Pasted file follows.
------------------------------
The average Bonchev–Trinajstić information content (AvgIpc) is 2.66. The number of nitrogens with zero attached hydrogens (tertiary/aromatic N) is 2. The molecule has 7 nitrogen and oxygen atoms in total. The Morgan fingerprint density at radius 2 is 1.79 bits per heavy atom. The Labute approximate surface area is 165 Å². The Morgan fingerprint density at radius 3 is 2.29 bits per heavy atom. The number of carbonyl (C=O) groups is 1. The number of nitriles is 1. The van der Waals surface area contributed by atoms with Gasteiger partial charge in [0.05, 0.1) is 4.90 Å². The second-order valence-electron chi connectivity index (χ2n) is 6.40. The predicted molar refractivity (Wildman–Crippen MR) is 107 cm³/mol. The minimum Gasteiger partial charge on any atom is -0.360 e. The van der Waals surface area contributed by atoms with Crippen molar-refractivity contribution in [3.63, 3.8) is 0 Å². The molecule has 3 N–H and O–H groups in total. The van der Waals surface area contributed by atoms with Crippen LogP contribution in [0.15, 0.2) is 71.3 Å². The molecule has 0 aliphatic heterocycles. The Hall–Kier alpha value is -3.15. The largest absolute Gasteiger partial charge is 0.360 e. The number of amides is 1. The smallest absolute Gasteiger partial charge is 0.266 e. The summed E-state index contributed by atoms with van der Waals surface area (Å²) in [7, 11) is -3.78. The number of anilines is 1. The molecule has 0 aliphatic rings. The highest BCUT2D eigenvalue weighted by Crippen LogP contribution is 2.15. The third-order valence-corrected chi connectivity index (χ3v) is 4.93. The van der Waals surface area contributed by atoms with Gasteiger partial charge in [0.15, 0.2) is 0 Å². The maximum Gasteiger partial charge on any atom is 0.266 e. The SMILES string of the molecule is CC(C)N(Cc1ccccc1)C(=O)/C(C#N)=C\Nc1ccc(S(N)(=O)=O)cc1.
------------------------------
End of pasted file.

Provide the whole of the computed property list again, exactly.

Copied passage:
The average Bonchev–Trinajstić information content (AvgIpc) is 2.66. The number of nitrogens with zero attached hydrogens (tertiary/aromatic N) is 2. The molecule has 7 nitrogen and oxygen atoms in total. The Morgan fingerprint density at radius 2 is 1.79 bits per heavy atom. The Labute approximate surface area is 165 Å². The Morgan fingerprint density at radius 3 is 2.29 bits per heavy atom. The number of carbonyl (C=O) groups is 1. The number of nitriles is 1. The van der Waals surface area contributed by atoms with Gasteiger partial charge in [0.05, 0.1) is 4.90 Å². The second-order valence-electron chi connectivity index (χ2n) is 6.40. The predicted molar refractivity (Wildman–Crippen MR) is 107 cm³/mol. The minimum Gasteiger partial charge on any atom is -0.360 e. The van der Waals surface area contributed by atoms with Crippen molar-refractivity contribution in [3.63, 3.8) is 0 Å². The molecule has 3 N–H and O–H groups in total. The van der Waals surface area contributed by atoms with Crippen LogP contribution in [0.15, 0.2) is 71.3 Å². The molecule has 0 aliphatic heterocycles. The Hall–Kier alpha value is -3.15. The largest absolute Gasteiger partial charge is 0.360 e. The number of amides is 1. The smallest absolute Gasteiger partial charge is 0.266 e. The summed E-state index contributed by atoms with van der Waals surface area (Å²) in [7, 11) is -3.78. The number of anilines is 1. The molecule has 0 aliphatic rings. The highest BCUT2D eigenvalue weighted by Crippen LogP contribution is 2.15. The third-order valence-corrected chi connectivity index (χ3v) is 4.93. The van der Waals surface area contributed by atoms with Gasteiger partial charge in [0.15, 0.2) is 0 Å². The maximum Gasteiger partial charge on any atom is 0.266 e. The SMILES string of the molecule is CC(C)N(Cc1ccccc1)C(=O)/C(C#N)=C\Nc1ccc(S(N)(=O)=O)cc1.